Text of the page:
Up to this point, both players went for very standard moves. But now White made a mistake. He played 10. c5. Maybe White was afraid that Black could go for …c5, …Nc6 and …Nd4.
Of course, if Black takes the pawn with 10…dxc5, White would have excellent compensation for the pawn. But Black has the strong move 10…d5 (threatening …d4 in the next move – White has to take) 11. exd5 Nxd5 12. Nxd5 cxd5 13. Qxd5 Bb7 (see the diagram on the right).
After some exchanges on d5, White is up a pawn, but Black is much better developed.
The game continued 14. Qd6 Qh4+ (Black does not want to exchange queens too early) 15. g3 Qb4+ 16. Qd2 Nc6 17. Qxb4 Nxb4 (White managed to exchange queens but at the cost of developing the Black knight) 18. O-O-O Nxa2+ 19. Kb1 Nb4 (see the diagram on the left).
We can stop here and evaluate the position as clearly better for Black. Black has won back his pawn and still has the much more active pieces.
If you’d like to watch the whole game with a brilliant finish and listen to the detailed explanations by GM Damian Lemos, you should definitely watch the whole video! GM Lemos tells you how to smash your opponent in the King’s Indian Saemisch Variation.
- King’s Indian Attack Sämisch Variation, Part 1 (iChess Club)
- King’s Indian Attack Sämisch Variation, Part 2 (iChess Club)
- King’s Indian Attack vs Four Pawns Variation (iChess Club)
Ruban, Vadim (2590) – Polgar Judit (2630), Groningen 1993
The game started with the moves 1. d4 Nf6 2. Nf3 g6 3. c4 Bg7 4. Nc3 O-O 5. Bg5 d6 6. e3 Nbd7 7. Be2 e5 8. O-O (see the diagram on the right).
So far, both players went for very logical moves. Black went for the typical …e5-move in order to gain space in the center. But how to continue?
In the game, GM Judit Polgar expanded on the kingside and went for the bishop pair. This plan is quite reasonable as the position is relatively open and as we all know, the bishop pair can be an immense asset in open positions.
Let’s see how Judit played: 8… h6 9. Bh4 g5 10.Bg3 Nh5 11. dxe5 Nxg3 (Black managed to exchange his knight for White’s bishop) 12. hxg3 dxe5 13. Qc2 13… f5 (Black tries to grab even more space on the kingside) 14. Rad1 14… c6 (protecting the d5-square) 15. Nd2 (see the diagram on the left).
The position at hand is already favorable for Black. White’s knights have no outposts, whilst Black has great squares for all his pieces.
In the game, GM Polgar successfully went for a direct attack against White’s king – 15…h5!? Black wants to open files on the kingside. The tactical justification of this move is that 16.Bxh5 would lose to 16…g4 17.e4 Qg5 (trapping the bishop).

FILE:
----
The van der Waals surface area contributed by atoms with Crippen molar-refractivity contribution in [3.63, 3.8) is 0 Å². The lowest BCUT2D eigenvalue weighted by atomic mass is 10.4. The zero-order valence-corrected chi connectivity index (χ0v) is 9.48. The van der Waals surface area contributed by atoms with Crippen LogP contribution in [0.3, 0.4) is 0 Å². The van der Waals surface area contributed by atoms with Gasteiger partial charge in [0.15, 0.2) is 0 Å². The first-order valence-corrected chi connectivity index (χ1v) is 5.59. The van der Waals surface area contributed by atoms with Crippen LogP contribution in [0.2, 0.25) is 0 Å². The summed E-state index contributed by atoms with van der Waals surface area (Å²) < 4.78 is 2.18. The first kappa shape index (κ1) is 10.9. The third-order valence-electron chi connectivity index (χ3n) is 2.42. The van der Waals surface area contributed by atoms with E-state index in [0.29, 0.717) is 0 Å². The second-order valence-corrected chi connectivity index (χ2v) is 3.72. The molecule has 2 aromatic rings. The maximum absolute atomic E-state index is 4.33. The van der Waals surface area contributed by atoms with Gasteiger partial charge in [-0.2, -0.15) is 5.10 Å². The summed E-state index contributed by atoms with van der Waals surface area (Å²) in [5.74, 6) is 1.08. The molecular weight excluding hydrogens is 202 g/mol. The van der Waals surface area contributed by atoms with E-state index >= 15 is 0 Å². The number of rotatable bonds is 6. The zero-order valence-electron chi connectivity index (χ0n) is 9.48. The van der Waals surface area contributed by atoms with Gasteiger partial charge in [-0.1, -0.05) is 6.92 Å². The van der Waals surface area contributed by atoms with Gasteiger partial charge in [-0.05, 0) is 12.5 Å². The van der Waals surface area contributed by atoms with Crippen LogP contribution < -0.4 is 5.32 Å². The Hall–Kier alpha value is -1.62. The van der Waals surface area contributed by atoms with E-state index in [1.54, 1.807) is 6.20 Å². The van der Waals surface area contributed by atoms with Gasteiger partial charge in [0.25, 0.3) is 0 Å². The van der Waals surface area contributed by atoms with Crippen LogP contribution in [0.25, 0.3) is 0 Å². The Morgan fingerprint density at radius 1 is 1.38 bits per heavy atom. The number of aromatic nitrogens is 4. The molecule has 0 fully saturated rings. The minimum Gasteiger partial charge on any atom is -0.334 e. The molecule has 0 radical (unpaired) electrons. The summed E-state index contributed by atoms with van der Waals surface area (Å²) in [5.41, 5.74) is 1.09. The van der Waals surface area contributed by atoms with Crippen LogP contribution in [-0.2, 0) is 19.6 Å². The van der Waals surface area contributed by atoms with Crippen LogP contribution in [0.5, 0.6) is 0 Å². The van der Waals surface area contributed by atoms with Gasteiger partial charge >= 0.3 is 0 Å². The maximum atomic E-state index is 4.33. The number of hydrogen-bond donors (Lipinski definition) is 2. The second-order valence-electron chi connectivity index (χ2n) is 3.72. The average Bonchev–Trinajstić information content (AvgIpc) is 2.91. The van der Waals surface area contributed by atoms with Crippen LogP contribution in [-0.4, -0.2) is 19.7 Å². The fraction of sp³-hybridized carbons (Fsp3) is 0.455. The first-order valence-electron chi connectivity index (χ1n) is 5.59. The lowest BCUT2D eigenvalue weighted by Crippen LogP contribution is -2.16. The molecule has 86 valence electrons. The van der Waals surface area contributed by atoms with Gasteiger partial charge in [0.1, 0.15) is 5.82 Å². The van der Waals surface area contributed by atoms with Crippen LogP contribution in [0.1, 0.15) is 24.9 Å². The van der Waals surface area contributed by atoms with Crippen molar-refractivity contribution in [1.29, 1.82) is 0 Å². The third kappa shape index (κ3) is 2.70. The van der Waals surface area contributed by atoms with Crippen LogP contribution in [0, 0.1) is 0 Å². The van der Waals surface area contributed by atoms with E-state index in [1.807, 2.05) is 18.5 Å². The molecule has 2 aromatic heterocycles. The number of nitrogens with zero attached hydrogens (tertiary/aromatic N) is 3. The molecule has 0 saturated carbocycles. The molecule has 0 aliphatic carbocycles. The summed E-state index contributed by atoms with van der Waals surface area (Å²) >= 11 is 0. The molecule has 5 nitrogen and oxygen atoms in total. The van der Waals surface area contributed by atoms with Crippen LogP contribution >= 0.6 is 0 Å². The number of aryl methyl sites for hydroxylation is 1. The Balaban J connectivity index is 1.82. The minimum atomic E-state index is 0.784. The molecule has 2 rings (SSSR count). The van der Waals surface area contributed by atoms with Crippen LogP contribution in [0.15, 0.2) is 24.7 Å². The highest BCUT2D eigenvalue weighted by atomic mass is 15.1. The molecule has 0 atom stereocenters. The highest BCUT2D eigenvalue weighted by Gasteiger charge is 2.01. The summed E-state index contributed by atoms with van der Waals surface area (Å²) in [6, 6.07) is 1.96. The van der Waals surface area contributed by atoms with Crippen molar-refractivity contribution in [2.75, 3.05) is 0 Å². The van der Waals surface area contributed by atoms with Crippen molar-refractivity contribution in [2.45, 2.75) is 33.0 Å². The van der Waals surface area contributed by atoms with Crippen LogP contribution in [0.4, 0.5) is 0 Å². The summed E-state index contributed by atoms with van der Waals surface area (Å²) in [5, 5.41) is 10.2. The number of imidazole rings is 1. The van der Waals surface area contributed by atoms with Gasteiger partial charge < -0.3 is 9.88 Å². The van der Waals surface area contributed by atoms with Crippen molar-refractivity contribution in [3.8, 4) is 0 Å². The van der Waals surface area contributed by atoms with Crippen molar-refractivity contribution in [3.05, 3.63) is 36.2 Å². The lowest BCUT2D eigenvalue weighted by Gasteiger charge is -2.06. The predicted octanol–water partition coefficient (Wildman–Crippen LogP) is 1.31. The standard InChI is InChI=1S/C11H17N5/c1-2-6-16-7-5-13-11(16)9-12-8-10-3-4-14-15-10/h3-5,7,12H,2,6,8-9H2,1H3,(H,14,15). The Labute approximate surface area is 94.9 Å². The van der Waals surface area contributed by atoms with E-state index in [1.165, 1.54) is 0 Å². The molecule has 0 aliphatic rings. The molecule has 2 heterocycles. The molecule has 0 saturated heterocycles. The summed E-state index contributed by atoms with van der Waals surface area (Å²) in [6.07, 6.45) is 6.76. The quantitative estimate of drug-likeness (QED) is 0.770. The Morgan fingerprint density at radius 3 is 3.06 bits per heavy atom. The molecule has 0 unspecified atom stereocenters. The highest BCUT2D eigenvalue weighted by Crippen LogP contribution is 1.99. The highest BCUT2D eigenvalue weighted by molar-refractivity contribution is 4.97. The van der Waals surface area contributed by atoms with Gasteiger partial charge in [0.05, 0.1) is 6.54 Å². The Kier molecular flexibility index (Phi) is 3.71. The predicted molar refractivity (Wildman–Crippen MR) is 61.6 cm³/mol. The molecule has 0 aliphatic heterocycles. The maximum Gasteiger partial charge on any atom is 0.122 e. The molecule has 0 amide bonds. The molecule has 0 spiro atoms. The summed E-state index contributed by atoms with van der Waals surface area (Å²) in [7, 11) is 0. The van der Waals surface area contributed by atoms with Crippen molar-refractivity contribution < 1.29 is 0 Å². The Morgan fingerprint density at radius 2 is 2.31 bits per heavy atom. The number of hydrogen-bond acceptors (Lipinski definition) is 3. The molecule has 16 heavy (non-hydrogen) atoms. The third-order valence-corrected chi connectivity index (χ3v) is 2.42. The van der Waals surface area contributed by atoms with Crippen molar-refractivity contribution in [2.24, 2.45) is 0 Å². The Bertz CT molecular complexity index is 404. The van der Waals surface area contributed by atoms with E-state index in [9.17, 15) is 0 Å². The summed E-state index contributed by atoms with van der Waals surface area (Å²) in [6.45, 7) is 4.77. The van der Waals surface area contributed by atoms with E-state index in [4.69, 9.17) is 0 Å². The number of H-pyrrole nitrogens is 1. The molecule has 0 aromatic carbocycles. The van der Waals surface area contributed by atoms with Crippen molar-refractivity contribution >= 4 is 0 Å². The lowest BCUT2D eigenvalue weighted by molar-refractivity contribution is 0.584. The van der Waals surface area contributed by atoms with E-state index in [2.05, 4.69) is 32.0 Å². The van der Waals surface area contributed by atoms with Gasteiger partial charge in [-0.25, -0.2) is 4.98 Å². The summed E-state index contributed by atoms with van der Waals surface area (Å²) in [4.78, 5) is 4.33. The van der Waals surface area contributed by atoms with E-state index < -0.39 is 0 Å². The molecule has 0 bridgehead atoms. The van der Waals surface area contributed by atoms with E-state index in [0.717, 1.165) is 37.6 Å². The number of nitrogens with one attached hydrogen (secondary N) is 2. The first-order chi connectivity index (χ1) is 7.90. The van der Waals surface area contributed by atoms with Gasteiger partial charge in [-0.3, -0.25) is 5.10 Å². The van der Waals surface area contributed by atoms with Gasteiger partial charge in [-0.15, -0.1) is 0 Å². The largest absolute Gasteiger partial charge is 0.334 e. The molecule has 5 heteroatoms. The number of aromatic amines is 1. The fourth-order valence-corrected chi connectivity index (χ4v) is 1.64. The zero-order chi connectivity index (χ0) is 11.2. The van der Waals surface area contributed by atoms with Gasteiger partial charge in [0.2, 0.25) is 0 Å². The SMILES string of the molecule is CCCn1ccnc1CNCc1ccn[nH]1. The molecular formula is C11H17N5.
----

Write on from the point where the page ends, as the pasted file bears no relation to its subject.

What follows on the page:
16.e4 f4 17.gxf4 gxf4 (Polgar managed to open the g-file) 18.Bxh5 Qh4 19.Bf3 Nf6 (bringing all pieces into the attack) 20.Qb3 Kh8 (a prophylactic move against a discovered check after c4-c5 with Black’s king still on g8) 21.Rfe1 Ng4! (see the diagram on the right).
Black’s attack is already very strong. White is forced to take the knight due to the threat of …Qxf2.
The game continued with 22.Bxg4 Bxg4 23.f3 Rad8! (another strong attacking move, occupying the d-file and threatening to take on d2) 24.Nf1 (see the diagram on the left).
White has no counterplay at all in this position. Of course, Black could simply retreat his bishop to e6 and claim that he’s got a fantastic position.
GM Judit Polgar, however, found a more concrete approach on how to win this game. She went for 24…Bxf3! Can you spot the beautiful idea she had in mind when playing this move?
You’ll find the solution in the video!
Learn more about the King’s Indian Defense
The King’s Indian Defense is one of the best openings for club players, and you should consider giving it a try to expand your horizons.
Black leaves the center to White in the opening, develops his pieces to sensible squares first and only then strikes back to conquer the center.
The King’s Indian Defense offers you excellent chances to win your Black games against 1.d4-players. With a lot of pieces on the board and with strategically and tactically complex positions, the player who better understands the opening usually wins.
This guide will get you started with this chess opening. If you enjoy this opening and want to master the King’s Indian Defense, we’ve got a fantastic offer for you.
GM Damian Lemos is an expert on the King’s Indian Defense and has produced a comprehensive 9-hour opening course in which he teaches you how to approach this opening with the Black pieces. Click here to get Lemos Deep Dive: King’s Indian Defense for half price.
Solutions To The Test Positions:
- Top Left Corner: 1…e5! 2.dxe5 dxe5 3.Bg3 e4 wins a piece.
- Bottom Left Corner: Black can play 16…Nfxe4! 17.fxe4 Bxd4+ 18.Qxd4 Qxg5 with a clearly better position.
- Top Right Corner: Black wins after 1…Rxa1 2.Rxa1 Nxf2! 3.Qxf2 Nd3 and half of White’s pieces are hanging.
- Bottom Right Corner: Black can destroy White’s center with 10…Nfxe4! 11.Nxe4 Bf5! Bd3 Bxe4 13.Bxe4 f5! and Black wins back his piece with a good position.